Secrets. Those bits of information hidden from public view. Some are closely guarded, never meant to become common knowledge. Others are kept with the intention of some day being revealed, or, as often as not, discovered. They're all protected accordingly.
In terms of video games, secrets take many forms. There are Easter Eggs, those nonessential items that developers throw in for reasons ranging from a simple gag to rewarding intrepid players to getting a bit more recognition (as in the famous case of Adventure for the Atari VCS.) Cheats give players an advantage over what the game normally allows them to do, or provide access to other hidden options. Occasionally, there are secret bonus rounds or levels with extra power ups or simply more gameplay. There are hidden cutscenes and endings, whole extra gameplay modes, and even entire other games! The list of types goes on and on.
Secrets as rewards in video games are almost as old as games themselves. Indeed, they've been around so long that now they're all but expected. In today's games things that used to be classified as "secrets" are more often referred to as "unlockables," as the games often provide the player with a great deal of information needed to determine what these rewards are and how to access them.
In "It's A Secret To Everybody" I will be focusing on those secrets that are truly secret, in that the game they are in gives almost no information of their existence. Secrets are some of the greatest rewards in gaming, and provide a lot of the replay value in many games. In the Nintendo 64 days, I often rented titles just so I could try out cheat codes I saw in Nintendo Power.
Without further ado, welcome to the first installment! Let's kick things off with one of the contenders for best game ever.
The first two Super Mario Bros. games had quite a few secrets between them, what with all the warp zones and hidden 1-ups and glitches that could be exploited, and so on. However, the massive scope of Super Mario Bros. 3 allowed even more room into which all sorts of goodies and tricks were crammed. I could probably write five articles in this vein on SMB 3 alone; in many ways, this game was the Emperor Of Secrets until Mortal Kombat came along and Midway went nucking futs (but that's another article.) Today, however, I'm going to focus on one that brought me much glee when I accidentally found it: The Coin Ship.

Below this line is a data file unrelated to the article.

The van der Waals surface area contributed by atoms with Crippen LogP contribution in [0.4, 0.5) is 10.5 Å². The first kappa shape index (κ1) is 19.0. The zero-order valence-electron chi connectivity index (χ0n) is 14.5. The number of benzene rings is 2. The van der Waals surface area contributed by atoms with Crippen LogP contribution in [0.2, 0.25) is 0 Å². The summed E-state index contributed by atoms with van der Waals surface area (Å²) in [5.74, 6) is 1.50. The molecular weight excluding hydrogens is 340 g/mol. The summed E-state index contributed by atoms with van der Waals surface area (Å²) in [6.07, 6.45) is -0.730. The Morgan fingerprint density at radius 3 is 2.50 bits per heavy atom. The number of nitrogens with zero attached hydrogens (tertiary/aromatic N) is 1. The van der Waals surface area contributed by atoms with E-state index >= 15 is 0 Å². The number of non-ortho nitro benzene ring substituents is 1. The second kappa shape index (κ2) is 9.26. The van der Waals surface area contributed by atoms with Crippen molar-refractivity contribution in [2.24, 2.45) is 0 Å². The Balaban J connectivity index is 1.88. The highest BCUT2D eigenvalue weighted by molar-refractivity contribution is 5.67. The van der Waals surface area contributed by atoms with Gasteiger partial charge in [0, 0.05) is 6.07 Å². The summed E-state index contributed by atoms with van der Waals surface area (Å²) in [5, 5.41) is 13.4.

What is it?
Taking a cue from "Coin Heaven" in the original Super Mario Bros., the coin ship is a bonus stage where Mario (or Luigi) can collect an obscene
amount of coins to earn extra lives. In addition, there is a hidden block on the ship containing a 1-up, and at the end Mario defeats two Boomerang Bros. to earn an item. It's like the airships that the Koopa Kids fly in, except with no enemies until the end and a billion dollars just floating around.
How do you get it?
There's a roughly 1/100 chance that a player would find this stage on accident. To get to the coin ship, there needs to be at least one Hammer Brother left wandering around on the map screen. Then, in any stage, Mario needs to finish the level with two conditions:
1. The number of coins in the coin counter must total a multiple of 11 (zero doesn't count)
2. The 10s digit of the score must match the digits in the coin counter
Ending with the right number of coins is the easy part. As for manipulating the score, there are three things to keep in mind, with the first being least important:
1. Coins add 50 points to the score
2. Breaking brick blocks (say that three times fast!) gives 10 points for each brick block broke
3. The amount of points given for each second of time remaining at the end of the stage is 50 points
Generally, you want to break bricks to get the score to match, then hit the block at the end of the level when the timer is on an even number, since the total points you will get will be a multiple of 100 and won't affect the 10s digit of your score. How to do it while ending on an odd number of seconds is an exercise left to the reader.
If you successfully do this, the Hammer Brother wandering around on the map...
... will transform into a white ship,
and upon landing on the same space as the ship Mario will start the bonus stage.
How awesome is this secret?
Pretty damn awesome. It's well-hidden, but not so much that it's impossible to find by accident (I later went and got Volume 17 of Nintendo Power to see how exactly I'd stumbled upon this.) There's somewhere around 200 or so coins on the ship, enough for two extra lives, plus a special bonus life at the end. And then, to top it off, you get a power-up for use on the map screen. As bonus rounds go, they hardly ever get more awesome or rewarding than this one.
I felt giddy seeing all those coins on the screen, and giddier still as I collected them and listened to the rapid chiming of the collected coins. The one tragedy of the DuckTales game was that you never got to swim around in Scrooge's money bin. Super Mario Bros. 3 filled that sorely felt hole in gamedom.
YouTube video of the secret revealed in the Super Mario All-Stars version:
Part 1 Part 2